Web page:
Best outcomes, not bus tickets
As the government works to include most 17-year-old offenders in the youth justice system, the highest-profile advocate of change explains why it matters.
|Children’s Commissioner Judge Andrew Becroft says Youth Aid can help turn young offenders’ lives around.
Far from being “kumbaya-singing, Milo-drinking, slap-on-the-wrist-with-a wet-bus-ticket policing”, the system really works, says Judge Andrew Becroft, Children’s Commissioner and former Principal Youth Court Judge.
But, he concedes, it’s misunderstood and beset by myths.
“It’s a very flexible, nuanced system which must do two things – firstly hold youth offenders to account and encourage them to accept responsibility for their actions; and secondly address the underlying causes so they don’t reoffend.”
Judge Becroft says the change – to be enacted by 2019 - is an opportunity to keep people out of the criminal justice pipeline, particularly Maori offenders who comprised 63 percent of Youth Court clients at the end of 2015.
“There are 1.12 million under-18s in New Zealand - 24 percent of the population - and that’s likely to increase.
“It’s a crucial age developmentally. The ‘cuff ’em and stuff ’em’ mentality is visionless for an age group where we have the chance to turn lives around.”
The system must be flexible: “Some 15-year-olds are built like All Blacks and seem incredibly mature. But some 18-year-olds are still developmentally very immature.”
He accepts the change will impact on Police resourcing, but says the number of 17-year-olds in the system will not mean a return to the peak of 2007-8. An increase in individual offenders of around 37 percent is anticipated.
“The number of apprehensions has halved in nine years - that’s a great credit to Police. Undoubtedly there will be a need for more Youth Aid officers but the bottom line is we’ll have less to cope with than nine years ago.
“That said, we want to do this as well as we can and can’t cut corners. Things were tough in 2007 and we don’t want to go back there.”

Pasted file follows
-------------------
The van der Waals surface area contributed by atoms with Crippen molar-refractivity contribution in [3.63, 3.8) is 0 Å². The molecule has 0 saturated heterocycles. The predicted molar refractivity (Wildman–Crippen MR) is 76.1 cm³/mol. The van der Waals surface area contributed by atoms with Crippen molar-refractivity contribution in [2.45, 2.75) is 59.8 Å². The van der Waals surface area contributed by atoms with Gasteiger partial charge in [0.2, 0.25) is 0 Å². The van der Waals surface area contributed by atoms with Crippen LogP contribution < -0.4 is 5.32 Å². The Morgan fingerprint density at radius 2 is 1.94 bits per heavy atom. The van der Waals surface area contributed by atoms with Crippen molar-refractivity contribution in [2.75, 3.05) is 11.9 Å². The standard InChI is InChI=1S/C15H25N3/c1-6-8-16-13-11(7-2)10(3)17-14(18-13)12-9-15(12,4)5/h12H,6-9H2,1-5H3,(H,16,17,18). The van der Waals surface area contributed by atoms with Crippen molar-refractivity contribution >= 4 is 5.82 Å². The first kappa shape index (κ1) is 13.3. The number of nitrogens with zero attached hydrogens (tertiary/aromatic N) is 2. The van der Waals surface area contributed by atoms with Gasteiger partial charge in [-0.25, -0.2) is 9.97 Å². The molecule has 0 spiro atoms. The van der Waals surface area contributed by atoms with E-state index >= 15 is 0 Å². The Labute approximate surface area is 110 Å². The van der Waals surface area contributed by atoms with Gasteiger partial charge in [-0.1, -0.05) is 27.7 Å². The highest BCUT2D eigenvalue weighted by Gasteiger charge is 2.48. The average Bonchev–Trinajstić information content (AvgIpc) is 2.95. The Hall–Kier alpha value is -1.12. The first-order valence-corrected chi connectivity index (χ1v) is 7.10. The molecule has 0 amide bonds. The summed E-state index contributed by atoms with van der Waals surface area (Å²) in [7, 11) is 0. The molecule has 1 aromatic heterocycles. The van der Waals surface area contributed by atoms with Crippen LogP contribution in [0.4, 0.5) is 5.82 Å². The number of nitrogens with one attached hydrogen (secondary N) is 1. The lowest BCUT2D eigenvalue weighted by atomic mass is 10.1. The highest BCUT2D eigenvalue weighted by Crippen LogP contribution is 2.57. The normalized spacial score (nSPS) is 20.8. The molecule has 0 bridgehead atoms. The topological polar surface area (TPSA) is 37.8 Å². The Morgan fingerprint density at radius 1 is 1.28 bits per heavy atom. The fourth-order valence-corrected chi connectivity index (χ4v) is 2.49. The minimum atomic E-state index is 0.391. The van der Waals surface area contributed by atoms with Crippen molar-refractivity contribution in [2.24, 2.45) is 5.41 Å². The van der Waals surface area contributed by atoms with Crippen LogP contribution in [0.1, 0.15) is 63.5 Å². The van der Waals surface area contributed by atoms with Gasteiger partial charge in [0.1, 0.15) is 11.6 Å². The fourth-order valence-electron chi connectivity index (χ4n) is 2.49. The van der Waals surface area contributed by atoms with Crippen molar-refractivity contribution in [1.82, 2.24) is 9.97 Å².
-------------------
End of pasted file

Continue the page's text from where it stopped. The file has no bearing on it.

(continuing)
Judge Becroft says youth justice is the ultimate arena for Prevention First - “it’s an age group where differences can be made” – and he is unstinting in praise of Youth Aid.
“It’s unquestionably world-leading. It’s recognised internationally, more so than in New Zealand. I think it’s now seen as the most pivotal and influential part of policing, with enormous potential to turn off the tap of entry into the criminal justice pipeline.”
Under the changes, the most serious 17-year-old offenders will go straight to District Court. At present, around 20 to 30 of the most serious youth offenders are transferred to District Court for sentence annually.
Youth court sentences themselves are significant, including up to six months in a youth justice residence, followed by mandatory 12 months’ supervision, and possibly 12 months’ drug and alcohol monitoring. “That’s a more effective package than can be imposed by the District Court.”
Around 80 percent of young offenders are diverted from the criminal justice system. More than half dealt with by Alternative Action do not reoffend, and a large majority of those who do, do so with reduced frequency and seriousness.
“There’s a very high success rate with young people dealt with in the community. Court is the last place you’d want to bring most young offenders but we can turn their lives around working with them in the community.”
Youth Court is closed to the public but not to the media, who can apply to cover a case but cannot publicise details identifying offenders or victims.
“It’s a balancing exercise between the public’s right to know and the right of sometimes vulnerable children to not be subjected to the glare of the media, and to put their offending behind them.”